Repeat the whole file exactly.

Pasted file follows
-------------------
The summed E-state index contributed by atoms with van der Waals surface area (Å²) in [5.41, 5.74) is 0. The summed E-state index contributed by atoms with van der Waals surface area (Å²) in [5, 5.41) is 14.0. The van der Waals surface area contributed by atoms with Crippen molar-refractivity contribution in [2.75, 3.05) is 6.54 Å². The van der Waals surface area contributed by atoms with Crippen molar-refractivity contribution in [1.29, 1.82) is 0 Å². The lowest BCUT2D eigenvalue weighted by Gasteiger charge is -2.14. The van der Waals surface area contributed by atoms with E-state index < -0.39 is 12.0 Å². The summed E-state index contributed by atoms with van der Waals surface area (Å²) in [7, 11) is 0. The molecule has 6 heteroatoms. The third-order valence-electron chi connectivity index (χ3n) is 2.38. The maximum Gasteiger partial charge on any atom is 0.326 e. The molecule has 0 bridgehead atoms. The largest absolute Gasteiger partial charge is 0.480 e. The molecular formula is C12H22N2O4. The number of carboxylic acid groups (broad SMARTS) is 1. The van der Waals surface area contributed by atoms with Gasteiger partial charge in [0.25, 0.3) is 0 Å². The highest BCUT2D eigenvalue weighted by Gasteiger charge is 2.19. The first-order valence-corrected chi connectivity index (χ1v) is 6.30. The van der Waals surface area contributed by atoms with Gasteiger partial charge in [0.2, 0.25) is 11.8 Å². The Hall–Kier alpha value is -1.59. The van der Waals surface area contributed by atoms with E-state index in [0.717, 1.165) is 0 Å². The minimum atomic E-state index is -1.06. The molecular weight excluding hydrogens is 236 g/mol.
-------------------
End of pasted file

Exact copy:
The summed E-state index contributed by atoms with van der Waals surface area (Å²) in [5.41, 5.74) is 0. The summed E-state index contributed by atoms with van der Waals surface area (Å²) in [5, 5.41) is 14.0. The van der Waals surface area contributed by atoms with Crippen molar-refractivity contribution in [2.75, 3.05) is 6.54 Å². The van der Waals surface area contributed by atoms with Crippen molar-refractivity contribution in [1.29, 1.82) is 0 Å². The lowest BCUT2D eigenvalue weighted by Gasteiger charge is -2.14. The van der Waals surface area contributed by atoms with E-state index < -0.39 is 12.0 Å². The summed E-state index contributed by atoms with van der Waals surface area (Å²) in [7, 11) is 0. The molecule has 6 heteroatoms. The third-order valence-electron chi connectivity index (χ3n) is 2.38. The maximum Gasteiger partial charge on any atom is 0.326 e. The molecule has 0 bridgehead atoms. The largest absolute Gasteiger partial charge is 0.480 e. The molecular formula is C12H22N2O4. The number of carboxylic acid groups (broad SMARTS) is 1. The van der Waals surface area contributed by atoms with Gasteiger partial charge in [0.25, 0.3) is 0 Å². The highest BCUT2D eigenvalue weighted by Gasteiger charge is 2.19. The first-order valence-corrected chi connectivity index (χ1v) is 6.30. The van der Waals surface area contributed by atoms with Gasteiger partial charge in [0.2, 0.25) is 11.8 Å². The Hall–Kier alpha value is -1.59. The van der Waals surface area contributed by atoms with E-state index in [0.717, 1.165) is 0 Å². The minimum atomic E-state index is -1.06. The molecular weight excluding hydrogens is 236 g/mol.